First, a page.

So eBay fessed up to being hacked this week but made a very poor fist of explaining what happened to its 145 million users. The shopping site now says that emails are being sent to eBay members to alert them to the problem — and it has finally put a note on its home page about the issue.
Given the number of emails to send, it's perhaps understandable that not everyone will see it straight away. An eBay spokesperson says that as well as the email, eBay will be "utilising all of our other customer touch points to get the message out — this includes our social channels, our onsite announcement boards, the eBay Inc website and of course our customer service representatives".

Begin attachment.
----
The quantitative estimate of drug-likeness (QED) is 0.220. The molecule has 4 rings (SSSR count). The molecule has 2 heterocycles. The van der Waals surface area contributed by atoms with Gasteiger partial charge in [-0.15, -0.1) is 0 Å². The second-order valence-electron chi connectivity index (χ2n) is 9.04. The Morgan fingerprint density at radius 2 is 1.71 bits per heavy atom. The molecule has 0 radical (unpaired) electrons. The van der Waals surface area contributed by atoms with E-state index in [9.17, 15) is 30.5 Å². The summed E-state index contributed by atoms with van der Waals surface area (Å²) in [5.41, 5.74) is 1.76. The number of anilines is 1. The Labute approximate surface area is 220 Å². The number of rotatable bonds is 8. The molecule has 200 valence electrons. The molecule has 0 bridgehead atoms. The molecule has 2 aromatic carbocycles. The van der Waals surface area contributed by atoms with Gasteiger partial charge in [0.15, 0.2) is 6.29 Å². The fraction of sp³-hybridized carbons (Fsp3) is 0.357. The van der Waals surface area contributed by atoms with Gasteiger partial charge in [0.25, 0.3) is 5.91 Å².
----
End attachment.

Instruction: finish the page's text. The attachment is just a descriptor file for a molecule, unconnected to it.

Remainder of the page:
That's all well and good, but this notice should have gone on the main eBay page as soon as the hack was revealed, not more than 36 hours later.
If you have an eBay account, you definitely should change the password — and make sure it's a unique password, not one you use somewhere else. And if your old eBay password was used anywhere else, change that too. Again: the way eBay is handling this is an object lesson to everyone else in what not to do.